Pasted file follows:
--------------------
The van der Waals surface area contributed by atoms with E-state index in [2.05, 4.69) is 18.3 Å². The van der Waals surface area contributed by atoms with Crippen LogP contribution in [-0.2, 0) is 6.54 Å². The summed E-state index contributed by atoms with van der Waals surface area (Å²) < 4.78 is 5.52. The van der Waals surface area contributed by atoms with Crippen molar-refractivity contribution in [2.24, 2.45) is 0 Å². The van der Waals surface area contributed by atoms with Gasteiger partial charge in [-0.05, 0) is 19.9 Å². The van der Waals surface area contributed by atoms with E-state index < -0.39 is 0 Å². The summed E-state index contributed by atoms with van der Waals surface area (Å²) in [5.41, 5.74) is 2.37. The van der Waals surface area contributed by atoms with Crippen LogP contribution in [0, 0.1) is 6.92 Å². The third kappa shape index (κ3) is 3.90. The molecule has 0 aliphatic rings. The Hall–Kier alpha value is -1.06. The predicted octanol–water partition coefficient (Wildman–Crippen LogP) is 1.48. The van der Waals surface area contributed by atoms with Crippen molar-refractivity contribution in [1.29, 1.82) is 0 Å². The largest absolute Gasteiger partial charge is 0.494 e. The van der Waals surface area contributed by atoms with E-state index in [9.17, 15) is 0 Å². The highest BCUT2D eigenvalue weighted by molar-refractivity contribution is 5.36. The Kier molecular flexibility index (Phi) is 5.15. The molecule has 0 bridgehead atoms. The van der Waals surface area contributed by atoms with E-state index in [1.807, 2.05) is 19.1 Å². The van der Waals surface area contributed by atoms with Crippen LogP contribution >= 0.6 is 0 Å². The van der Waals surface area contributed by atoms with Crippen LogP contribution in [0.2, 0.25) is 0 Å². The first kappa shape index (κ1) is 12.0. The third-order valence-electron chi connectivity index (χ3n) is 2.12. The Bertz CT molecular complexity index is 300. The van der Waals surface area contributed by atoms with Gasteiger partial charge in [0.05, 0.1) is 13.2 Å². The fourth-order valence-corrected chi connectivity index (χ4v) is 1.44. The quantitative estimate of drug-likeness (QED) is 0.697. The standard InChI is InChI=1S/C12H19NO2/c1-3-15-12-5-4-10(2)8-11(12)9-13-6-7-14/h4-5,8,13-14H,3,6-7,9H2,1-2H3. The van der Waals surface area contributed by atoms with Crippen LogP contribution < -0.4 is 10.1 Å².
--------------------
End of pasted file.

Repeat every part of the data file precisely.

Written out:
The van der Waals surface area contributed by atoms with E-state index in [2.05, 4.69) is 18.3 Å². The van der Waals surface area contributed by atoms with Crippen LogP contribution in [-0.2, 0) is 6.54 Å². The summed E-state index contributed by atoms with van der Waals surface area (Å²) < 4.78 is 5.52. The van der Waals surface area contributed by atoms with Crippen molar-refractivity contribution in [2.24, 2.45) is 0 Å². The van der Waals surface area contributed by atoms with Gasteiger partial charge in [-0.05, 0) is 19.9 Å². The van der Waals surface area contributed by atoms with E-state index < -0.39 is 0 Å². The summed E-state index contributed by atoms with van der Waals surface area (Å²) in [5.41, 5.74) is 2.37. The van der Waals surface area contributed by atoms with Crippen LogP contribution in [0, 0.1) is 6.92 Å². The third kappa shape index (κ3) is 3.90. The molecule has 0 aliphatic rings. The Hall–Kier alpha value is -1.06. The predicted octanol–water partition coefficient (Wildman–Crippen LogP) is 1.48. The van der Waals surface area contributed by atoms with Crippen molar-refractivity contribution in [1.29, 1.82) is 0 Å². The largest absolute Gasteiger partial charge is 0.494 e. The van der Waals surface area contributed by atoms with E-state index in [9.17, 15) is 0 Å². The highest BCUT2D eigenvalue weighted by molar-refractivity contribution is 5.36. The Kier molecular flexibility index (Phi) is 5.15. The molecule has 0 bridgehead atoms. The van der Waals surface area contributed by atoms with E-state index in [1.807, 2.05) is 19.1 Å². The van der Waals surface area contributed by atoms with Crippen LogP contribution >= 0.6 is 0 Å². The van der Waals surface area contributed by atoms with Crippen LogP contribution in [0.2, 0.25) is 0 Å². The first kappa shape index (κ1) is 12.0. The third-order valence-electron chi connectivity index (χ3n) is 2.12. The Bertz CT molecular complexity index is 300. The van der Waals surface area contributed by atoms with Gasteiger partial charge in [0.05, 0.1) is 13.2 Å². The fourth-order valence-corrected chi connectivity index (χ4v) is 1.44. The quantitative estimate of drug-likeness (QED) is 0.697. The standard InChI is InChI=1S/C12H19NO2/c1-3-15-12-5-4-10(2)8-11(12)9-13-6-7-14/h4-5,8,13-14H,3,6-7,9H2,1-2H3. The van der Waals surface area contributed by atoms with Crippen LogP contribution < -0.4 is 10.1 Å².